|Abstract or Summary
- The abundance of the 1982 brood of juvenile coho salmon
(Oncorhynchus kisutch) was determined in August 1983, and January
and April 1984 at 20 study sites spread throughout Knowles Creek,
an Oregon coastal watershed. The timing of emigration of juvenile
coho from the watershed was monitored from October 1983
through June 1984. Condition factor, fork length, and gill
(Na+K)-ATPase activity were measured in migrants, a captive group
of Knowles Creek juvenile coho held in the laboratory, and nonmigrant
fish periodically sampled from the stream. Skin guanine
levels were also measured in migrant and nonmigrant groups.
Juvenile coho abundance in January was significantly correlated
with abundance in August. Wood volume and amount of undercut
streambank were the pair of physical variables that best
explained variation in the number of fish per square meter or per
cubic meter in January. Two debris torrent ponds in the middle
of the watershed contained large amounts of woody debris and were
the most heavily used overwintering habitats for juvenile coho in
the Knowles Creek. Few juvenile coho overwintered in the lower
half of watershed, an area lacking woody debris.
Peaks in outmigration occurred in November and May. Approximately
24% of the total number of migrants emigrated in November.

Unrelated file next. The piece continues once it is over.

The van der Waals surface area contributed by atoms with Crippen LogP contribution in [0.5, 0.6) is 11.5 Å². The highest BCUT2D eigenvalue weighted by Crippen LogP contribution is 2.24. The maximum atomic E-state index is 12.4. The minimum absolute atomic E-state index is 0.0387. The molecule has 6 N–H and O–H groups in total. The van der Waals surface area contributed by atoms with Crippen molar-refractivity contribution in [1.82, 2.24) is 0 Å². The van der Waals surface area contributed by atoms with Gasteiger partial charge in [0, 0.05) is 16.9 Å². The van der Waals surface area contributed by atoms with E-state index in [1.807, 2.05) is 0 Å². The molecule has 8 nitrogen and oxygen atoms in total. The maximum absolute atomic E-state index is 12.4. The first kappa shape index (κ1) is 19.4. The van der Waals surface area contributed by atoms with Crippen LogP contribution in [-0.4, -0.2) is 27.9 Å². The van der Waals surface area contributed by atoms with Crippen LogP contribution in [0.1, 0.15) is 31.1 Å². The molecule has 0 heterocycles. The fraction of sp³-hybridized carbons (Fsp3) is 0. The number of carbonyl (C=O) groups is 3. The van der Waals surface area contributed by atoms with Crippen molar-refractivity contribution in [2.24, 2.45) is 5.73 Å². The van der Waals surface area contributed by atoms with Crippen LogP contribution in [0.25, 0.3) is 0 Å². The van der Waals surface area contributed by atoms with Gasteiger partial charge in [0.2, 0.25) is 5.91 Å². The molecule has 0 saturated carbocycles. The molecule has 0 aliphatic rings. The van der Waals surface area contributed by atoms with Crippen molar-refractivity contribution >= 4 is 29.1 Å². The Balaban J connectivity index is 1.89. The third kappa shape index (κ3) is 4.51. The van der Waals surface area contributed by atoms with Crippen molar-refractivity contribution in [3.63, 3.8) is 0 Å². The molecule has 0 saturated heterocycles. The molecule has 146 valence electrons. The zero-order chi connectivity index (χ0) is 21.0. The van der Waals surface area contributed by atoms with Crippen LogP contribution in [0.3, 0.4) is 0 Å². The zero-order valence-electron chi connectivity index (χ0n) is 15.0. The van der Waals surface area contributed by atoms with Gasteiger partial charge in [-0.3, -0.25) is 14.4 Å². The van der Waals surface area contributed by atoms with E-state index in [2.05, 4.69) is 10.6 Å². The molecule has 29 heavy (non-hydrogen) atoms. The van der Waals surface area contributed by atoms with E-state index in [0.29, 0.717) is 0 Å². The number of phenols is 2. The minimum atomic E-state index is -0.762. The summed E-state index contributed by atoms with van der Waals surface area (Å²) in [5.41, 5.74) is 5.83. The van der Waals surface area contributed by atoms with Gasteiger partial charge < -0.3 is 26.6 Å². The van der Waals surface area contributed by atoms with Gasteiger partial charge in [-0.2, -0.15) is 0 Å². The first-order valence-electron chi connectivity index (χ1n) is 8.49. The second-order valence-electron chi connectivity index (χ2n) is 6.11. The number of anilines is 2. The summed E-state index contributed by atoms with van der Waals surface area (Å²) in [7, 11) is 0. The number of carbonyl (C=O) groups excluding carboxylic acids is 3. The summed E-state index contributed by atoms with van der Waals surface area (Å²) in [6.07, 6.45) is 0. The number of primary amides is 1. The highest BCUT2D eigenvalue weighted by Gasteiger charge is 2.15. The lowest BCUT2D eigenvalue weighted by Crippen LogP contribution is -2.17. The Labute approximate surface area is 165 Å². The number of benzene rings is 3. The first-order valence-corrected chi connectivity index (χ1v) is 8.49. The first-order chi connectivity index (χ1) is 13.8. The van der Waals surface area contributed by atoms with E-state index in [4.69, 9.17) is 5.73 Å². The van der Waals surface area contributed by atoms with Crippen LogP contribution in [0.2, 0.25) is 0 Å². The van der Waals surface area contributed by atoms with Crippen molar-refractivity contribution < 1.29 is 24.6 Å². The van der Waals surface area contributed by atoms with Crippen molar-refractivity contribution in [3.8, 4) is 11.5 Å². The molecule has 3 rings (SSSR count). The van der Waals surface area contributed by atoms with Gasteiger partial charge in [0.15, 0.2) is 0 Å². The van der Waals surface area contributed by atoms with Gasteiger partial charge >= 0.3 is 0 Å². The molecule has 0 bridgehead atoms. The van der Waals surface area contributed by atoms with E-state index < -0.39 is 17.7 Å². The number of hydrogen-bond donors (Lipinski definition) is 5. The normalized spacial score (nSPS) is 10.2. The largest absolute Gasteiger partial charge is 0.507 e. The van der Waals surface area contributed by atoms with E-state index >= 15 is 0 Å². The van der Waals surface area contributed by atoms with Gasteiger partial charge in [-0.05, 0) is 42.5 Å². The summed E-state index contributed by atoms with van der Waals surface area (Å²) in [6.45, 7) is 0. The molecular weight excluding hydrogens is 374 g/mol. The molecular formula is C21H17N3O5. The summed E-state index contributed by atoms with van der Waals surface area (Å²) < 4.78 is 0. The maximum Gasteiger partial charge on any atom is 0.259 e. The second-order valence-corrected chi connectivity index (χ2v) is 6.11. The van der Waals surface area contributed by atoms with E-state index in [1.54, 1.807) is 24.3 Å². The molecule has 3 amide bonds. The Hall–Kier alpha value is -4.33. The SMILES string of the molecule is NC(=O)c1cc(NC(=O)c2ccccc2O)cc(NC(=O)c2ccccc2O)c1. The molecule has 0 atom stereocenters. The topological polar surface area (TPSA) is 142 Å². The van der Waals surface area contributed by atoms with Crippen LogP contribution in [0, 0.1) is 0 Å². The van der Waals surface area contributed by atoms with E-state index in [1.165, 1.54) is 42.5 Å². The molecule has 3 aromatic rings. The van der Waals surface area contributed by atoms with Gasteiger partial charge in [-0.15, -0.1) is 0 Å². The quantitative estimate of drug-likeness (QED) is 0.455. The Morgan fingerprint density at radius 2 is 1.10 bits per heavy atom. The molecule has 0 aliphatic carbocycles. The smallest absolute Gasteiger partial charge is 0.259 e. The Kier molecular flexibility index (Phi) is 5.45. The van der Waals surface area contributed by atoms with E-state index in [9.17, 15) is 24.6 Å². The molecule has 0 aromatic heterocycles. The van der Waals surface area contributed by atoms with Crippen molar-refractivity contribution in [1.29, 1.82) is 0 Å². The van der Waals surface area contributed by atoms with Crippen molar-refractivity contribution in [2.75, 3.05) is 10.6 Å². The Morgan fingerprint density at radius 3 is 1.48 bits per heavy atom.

Fish that reared in two of three third-order areas in
summer, together with fish from the lower (fifth-order) half of
the mainstem, were the first to leave the watershed. While
lack of winter habitat may have been the cause of migration from
the lower mainstem, low summer streamflows may have caused early
migration from the low order sites.
Gill (Na+K)-ATPase activity of migrants rose gradually
from a low in January to a peak at the end of the study in June.
Mean gill (Na+K)-ATPase activity of nonmigrants was only significantly
lower than that of migrant fish during April. Gill
(Na+K)-ATPase of captives was similar to that of nonmigrants
until it peaked during the last two weeks in April, after which
the activity fell below that of migrants or nonmigrants. Condition
factor of nonmigrant fish was higher than either migrants or
captives throughout the study. Migrant skin guanine levels rose
sharply during the first two weeks in April and continued to rise
until the end of the study in June.
Approximately 8,300 juvenile coho, 44% of the estimated
number of juvenile coho present in Knowles Creek in August,
migrated from the watershed by the following June. An estimated
9% of the August population migrated as smolts after April 1.